Philip Roth...has finally come up with the existentially quintessential form for any American-Jewish tale bearing—or baring—guilt.... The result is not only one of those bullseye hits in the ever-darkening field of humor, a novel that is playfully and painfully moving, but also a work that is certainly catholic in appeal, potentially monumental in effect—and, perhaps more important, a deliciously funny book, absurd and exuberant, wild and uproarious.
Josh Greenfield - New York Times
Roth's barbric yawp of a book ws a literary instance of shock and awe, a dirty comic masterpiece that can stand with Tristam Shandy.... It's also...tender and charitable, and just toward the main character. How else to describe a book that...discovers exactly the most painful question about relations between children and parents. "Doctor what should I rid myslef of, tell me, the hatred...or the love?"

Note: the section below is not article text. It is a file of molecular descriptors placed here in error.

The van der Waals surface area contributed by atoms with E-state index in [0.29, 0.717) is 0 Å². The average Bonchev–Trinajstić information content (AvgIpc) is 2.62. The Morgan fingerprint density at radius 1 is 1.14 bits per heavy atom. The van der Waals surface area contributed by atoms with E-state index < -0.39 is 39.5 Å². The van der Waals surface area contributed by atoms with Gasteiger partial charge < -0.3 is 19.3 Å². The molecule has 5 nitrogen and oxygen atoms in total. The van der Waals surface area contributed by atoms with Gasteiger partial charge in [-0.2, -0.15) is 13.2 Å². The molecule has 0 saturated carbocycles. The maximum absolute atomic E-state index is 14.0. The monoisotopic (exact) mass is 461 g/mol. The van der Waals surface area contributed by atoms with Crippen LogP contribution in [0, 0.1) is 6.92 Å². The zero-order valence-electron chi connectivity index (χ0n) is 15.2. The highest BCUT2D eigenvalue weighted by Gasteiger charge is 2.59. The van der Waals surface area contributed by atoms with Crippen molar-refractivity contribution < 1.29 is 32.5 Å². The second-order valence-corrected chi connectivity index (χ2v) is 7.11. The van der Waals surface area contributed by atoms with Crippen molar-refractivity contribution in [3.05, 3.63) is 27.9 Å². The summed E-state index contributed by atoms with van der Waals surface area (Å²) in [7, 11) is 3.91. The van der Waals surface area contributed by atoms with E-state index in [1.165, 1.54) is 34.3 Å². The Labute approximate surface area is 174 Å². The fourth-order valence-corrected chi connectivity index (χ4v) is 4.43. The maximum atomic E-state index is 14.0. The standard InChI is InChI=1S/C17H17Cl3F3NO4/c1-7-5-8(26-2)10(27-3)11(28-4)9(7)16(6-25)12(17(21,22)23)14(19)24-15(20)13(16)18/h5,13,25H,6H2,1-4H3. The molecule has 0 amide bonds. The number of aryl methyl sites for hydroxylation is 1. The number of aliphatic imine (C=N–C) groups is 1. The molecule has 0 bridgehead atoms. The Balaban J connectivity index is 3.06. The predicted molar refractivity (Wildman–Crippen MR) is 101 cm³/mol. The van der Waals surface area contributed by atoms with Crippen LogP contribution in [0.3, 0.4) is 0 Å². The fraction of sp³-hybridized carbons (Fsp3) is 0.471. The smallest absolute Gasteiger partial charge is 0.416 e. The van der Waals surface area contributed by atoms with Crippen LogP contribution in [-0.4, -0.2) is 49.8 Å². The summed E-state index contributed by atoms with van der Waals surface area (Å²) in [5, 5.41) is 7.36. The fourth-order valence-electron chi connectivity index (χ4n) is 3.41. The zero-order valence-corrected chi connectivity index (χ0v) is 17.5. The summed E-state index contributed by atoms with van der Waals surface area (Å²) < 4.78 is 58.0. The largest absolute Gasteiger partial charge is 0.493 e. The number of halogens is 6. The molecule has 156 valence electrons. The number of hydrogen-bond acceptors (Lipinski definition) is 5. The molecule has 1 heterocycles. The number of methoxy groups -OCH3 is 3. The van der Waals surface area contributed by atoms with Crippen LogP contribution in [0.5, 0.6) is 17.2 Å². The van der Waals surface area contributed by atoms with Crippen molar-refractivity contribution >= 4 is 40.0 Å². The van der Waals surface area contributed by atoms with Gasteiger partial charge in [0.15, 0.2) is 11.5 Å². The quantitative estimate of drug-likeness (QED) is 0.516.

Richard Lacayo - Time (From "100 best English-language novels from 1923 to present.")
It's actually a book about enmeshment and one's relationship with one's parents.... These days, all mothers are Jewish mothers. That is the way you're suposed to mother...to be warm and inviting and caressing.... I found Portnoy to be funny and angry and compassionate—and most of all searching. This is a character who is in deep conflict because he wants to change.
Alana Newhouse - National Public Radio
Roth is the bravest writer in the United States. He's morally brave, he's politically brave. And Portnoy is part of that bravery.
Cynthia Ozick - Newsday
Touching as well as hilariously lewd.... Roth is vibrantly talented...as marvelous a mimic and fantasist as has been produced by the most verbal group in human history
Alfred Kazin - New York Review of Books
Simply one of the two or three funniest works in American fiction.
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